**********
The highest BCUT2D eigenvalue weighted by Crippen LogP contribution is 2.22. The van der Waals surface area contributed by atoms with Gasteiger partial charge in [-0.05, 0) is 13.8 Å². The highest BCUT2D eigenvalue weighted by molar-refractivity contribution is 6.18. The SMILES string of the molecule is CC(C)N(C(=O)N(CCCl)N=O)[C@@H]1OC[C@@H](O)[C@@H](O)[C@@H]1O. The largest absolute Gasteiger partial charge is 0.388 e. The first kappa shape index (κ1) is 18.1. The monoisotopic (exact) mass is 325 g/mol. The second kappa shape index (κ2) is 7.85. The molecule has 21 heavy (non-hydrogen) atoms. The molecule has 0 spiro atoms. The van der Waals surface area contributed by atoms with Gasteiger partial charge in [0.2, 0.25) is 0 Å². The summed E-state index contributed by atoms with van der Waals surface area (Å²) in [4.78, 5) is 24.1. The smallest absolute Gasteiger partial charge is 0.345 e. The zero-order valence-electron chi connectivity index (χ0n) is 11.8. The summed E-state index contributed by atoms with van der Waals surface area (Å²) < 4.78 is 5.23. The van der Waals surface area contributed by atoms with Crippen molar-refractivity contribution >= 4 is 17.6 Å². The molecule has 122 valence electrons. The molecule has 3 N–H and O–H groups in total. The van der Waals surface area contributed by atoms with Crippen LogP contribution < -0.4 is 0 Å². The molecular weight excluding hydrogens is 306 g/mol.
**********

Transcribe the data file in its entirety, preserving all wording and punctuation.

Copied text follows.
The highest BCUT2D eigenvalue weighted by Crippen LogP contribution is 2.22. The van der Waals surface area contributed by atoms with Gasteiger partial charge in [-0.05, 0) is 13.8 Å². The highest BCUT2D eigenvalue weighted by molar-refractivity contribution is 6.18. The SMILES string of the molecule is CC(C)N(C(=O)N(CCCl)N=O)[C@@H]1OC[C@@H](O)[C@@H](O)[C@@H]1O. The largest absolute Gasteiger partial charge is 0.388 e. The first kappa shape index (κ1) is 18.1. The monoisotopic (exact) mass is 325 g/mol. The second kappa shape index (κ2) is 7.85. The molecule has 21 heavy (non-hydrogen) atoms. The molecule has 0 spiro atoms. The van der Waals surface area contributed by atoms with Gasteiger partial charge in [0.2, 0.25) is 0 Å². The summed E-state index contributed by atoms with van der Waals surface area (Å²) in [4.78, 5) is 24.1. The smallest absolute Gasteiger partial charge is 0.345 e. The zero-order valence-electron chi connectivity index (χ0n) is 11.8. The summed E-state index contributed by atoms with van der Waals surface area (Å²) < 4.78 is 5.23. The van der Waals surface area contributed by atoms with Crippen molar-refractivity contribution >= 4 is 17.6 Å². The molecule has 122 valence electrons. The molecule has 3 N–H and O–H groups in total. The van der Waals surface area contributed by atoms with Crippen LogP contribution < -0.4 is 0 Å². The molecular weight excluding hydrogens is 306 g/mol.